The commercialisation of queer aesthetics.

But queerness is more than personal identity. This is why we can’t American-express ourselves to equality. Queerness is a community.

How does one communicate queerness? 

The easy answer is with language. 

But words can be so fickle, slurs evolve into labels accentuating generational divides. Bilingual speakers are forced to translate their identity, search for an equivalent in meaning and vibe. Sometimes, words can’t quite describe your self-conception, so we draw up other methods to express our selfhood.

Maybe it’s dressing like a pimp, or an Edwardian school teacher; visibly making yourself different from the norm as an act of reclamation and self love. You know that the hetro-cis norm will see you as a weirdo. Hopefully it will leave you alone. 

Queer aesthetics are inherently political. However, it is easy for corporations to sell bedazzled rainbows to gain a progressive brand image. Mulleted hair, Doc Martens and coloured hair now define an increasingly narrow and commercialised queer presentation. This is furthered by the internet where curational algorithms, which circulate very specific ideas as to what queerness looks like. Through this, queer expression is dislodged from its roots in political liberation.

When being who we are is illegal, we hide it (but only to the law). In such circumstances, it was necessary to codify expression through secret codes. Some were spoken: are you a friend of Dorathy? Others were visual, like the 1970’s ‘cruising grounds,’ where different coloured handkerchiefs used to indicate sexual preferences.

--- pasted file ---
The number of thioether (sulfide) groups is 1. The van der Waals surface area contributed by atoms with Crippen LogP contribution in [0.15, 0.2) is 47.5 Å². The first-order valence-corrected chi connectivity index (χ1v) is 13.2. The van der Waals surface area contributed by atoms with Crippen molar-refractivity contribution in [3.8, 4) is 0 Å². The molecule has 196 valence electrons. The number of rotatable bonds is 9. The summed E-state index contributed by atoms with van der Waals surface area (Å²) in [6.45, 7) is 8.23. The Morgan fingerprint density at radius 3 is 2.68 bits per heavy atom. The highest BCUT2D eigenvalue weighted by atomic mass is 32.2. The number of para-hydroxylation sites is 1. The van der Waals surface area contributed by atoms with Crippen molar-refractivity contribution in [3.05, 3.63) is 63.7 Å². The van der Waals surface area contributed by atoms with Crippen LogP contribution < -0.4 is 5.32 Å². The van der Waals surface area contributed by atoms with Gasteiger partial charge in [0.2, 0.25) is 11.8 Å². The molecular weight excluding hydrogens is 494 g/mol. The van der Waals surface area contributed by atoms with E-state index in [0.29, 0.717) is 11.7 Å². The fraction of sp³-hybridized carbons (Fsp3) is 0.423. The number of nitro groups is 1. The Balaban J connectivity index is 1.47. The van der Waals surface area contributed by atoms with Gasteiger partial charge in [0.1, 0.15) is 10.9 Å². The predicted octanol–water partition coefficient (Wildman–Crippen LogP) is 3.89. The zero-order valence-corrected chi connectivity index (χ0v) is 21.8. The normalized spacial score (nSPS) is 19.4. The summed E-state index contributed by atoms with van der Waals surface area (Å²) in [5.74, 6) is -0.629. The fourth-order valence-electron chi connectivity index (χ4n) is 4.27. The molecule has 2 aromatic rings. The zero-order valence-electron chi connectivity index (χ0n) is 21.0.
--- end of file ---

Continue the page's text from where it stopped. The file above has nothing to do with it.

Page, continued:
But queerness is more than personal identity. This is why we can’t American-express ourselves to equality. It is not just how individuals present themselves — queerness is a community; as we grow our love for each other, we build collective visual aesthetics. Like “camp” which subverts notions of professionalism, taste and sensibilities. The very idea of being too much, and then being more.

Queer is more than how we dress, it is our art. From the sensual art of voguing to the hyper performativity of drag or greeting all your friends with a kiss in defiance of the stigma AIDS/HIV. Aesthetics are how we make spaces ours.

Oxford Street is not queer because there’s a pride flag in every bottle shop. It’s not queer due to the rainbow crossway. It is the crowds on the dancefloors, the marches down these streets. The feeling of safety and community. It is also a place of remembrance and history.

A space I appreciate is just off the main thoroughfare. The Sydney Gay Holocaust Memorial stands quietly preserving the memory of tragedy, dedicated to those lost in the genocide. Pulling together symbols of oppression, with pink and black triangles interlocking to form a star of David. I find this space so remarkable for how it shows a divide within consideration of queerness. From the inception of the project in 1991 to its opening in 2001, the purpose of the memorial was questioned, such as if it should represent all discrimination or this specific tragedy. This shows the divide with the queer community regarding how we should represent ourselves.

This leads to a crisis where legislation against drag is growing rapidly while RuPaul’s show is a massive hit, where well meaning liberals think they are doing politics by engaging in aesthetics rather than doing political work. As the queer community moves from liberation to celebration, how we visually frame our bodies, culture and space shifts.